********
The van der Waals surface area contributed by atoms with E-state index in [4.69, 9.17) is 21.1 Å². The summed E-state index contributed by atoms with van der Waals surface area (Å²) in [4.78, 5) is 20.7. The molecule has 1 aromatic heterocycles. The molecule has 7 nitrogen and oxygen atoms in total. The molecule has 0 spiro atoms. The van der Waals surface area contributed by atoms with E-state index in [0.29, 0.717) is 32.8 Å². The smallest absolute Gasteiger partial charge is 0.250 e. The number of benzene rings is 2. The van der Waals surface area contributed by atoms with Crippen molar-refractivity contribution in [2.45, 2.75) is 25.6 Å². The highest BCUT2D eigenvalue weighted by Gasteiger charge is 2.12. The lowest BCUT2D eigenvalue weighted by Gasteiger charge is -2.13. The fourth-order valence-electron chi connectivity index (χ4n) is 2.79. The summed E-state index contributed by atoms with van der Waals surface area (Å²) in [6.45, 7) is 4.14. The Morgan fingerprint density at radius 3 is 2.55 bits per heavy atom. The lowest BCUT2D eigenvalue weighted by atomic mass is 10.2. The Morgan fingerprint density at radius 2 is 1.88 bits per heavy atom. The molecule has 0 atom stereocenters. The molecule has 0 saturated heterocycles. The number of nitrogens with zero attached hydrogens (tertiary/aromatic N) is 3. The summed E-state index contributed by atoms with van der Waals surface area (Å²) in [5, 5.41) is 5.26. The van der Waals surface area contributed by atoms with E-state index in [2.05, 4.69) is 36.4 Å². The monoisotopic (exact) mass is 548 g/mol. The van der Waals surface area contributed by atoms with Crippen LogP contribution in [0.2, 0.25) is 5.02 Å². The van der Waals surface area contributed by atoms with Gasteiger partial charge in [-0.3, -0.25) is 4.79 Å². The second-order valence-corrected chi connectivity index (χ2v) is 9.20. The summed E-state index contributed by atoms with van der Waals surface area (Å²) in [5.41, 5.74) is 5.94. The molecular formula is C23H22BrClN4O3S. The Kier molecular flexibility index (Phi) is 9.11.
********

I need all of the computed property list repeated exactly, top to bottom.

The van der Waals surface area contributed by atoms with E-state index in [4.69, 9.17) is 21.1 Å². The summed E-state index contributed by atoms with van der Waals surface area (Å²) in [4.78, 5) is 20.7. The molecule has 1 aromatic heterocycles. The molecule has 7 nitrogen and oxygen atoms in total. The molecule has 0 spiro atoms. The van der Waals surface area contributed by atoms with E-state index in [0.29, 0.717) is 32.8 Å². The smallest absolute Gasteiger partial charge is 0.250 e. The number of benzene rings is 2. The van der Waals surface area contributed by atoms with Crippen molar-refractivity contribution in [2.45, 2.75) is 25.6 Å². The highest BCUT2D eigenvalue weighted by Gasteiger charge is 2.12. The lowest BCUT2D eigenvalue weighted by Gasteiger charge is -2.13. The fourth-order valence-electron chi connectivity index (χ4n) is 2.79. The summed E-state index contributed by atoms with van der Waals surface area (Å²) in [6.45, 7) is 4.14. The Morgan fingerprint density at radius 3 is 2.55 bits per heavy atom. The lowest BCUT2D eigenvalue weighted by atomic mass is 10.2. The Morgan fingerprint density at radius 2 is 1.88 bits per heavy atom. The molecule has 0 atom stereocenters. The molecule has 0 saturated heterocycles. The number of nitrogens with zero attached hydrogens (tertiary/aromatic N) is 3. The summed E-state index contributed by atoms with van der Waals surface area (Å²) in [5, 5.41) is 5.26. The van der Waals surface area contributed by atoms with E-state index in [2.05, 4.69) is 36.4 Å². The monoisotopic (exact) mass is 548 g/mol. The van der Waals surface area contributed by atoms with Crippen LogP contribution in [0.2, 0.25) is 5.02 Å². The van der Waals surface area contributed by atoms with Gasteiger partial charge in [-0.3, -0.25) is 4.79 Å². The second-order valence-corrected chi connectivity index (χ2v) is 9.20. The summed E-state index contributed by atoms with van der Waals surface area (Å²) in [5.41, 5.74) is 5.94. The molecular formula is C23H22BrClN4O3S. The Kier molecular flexibility index (Phi) is 9.11.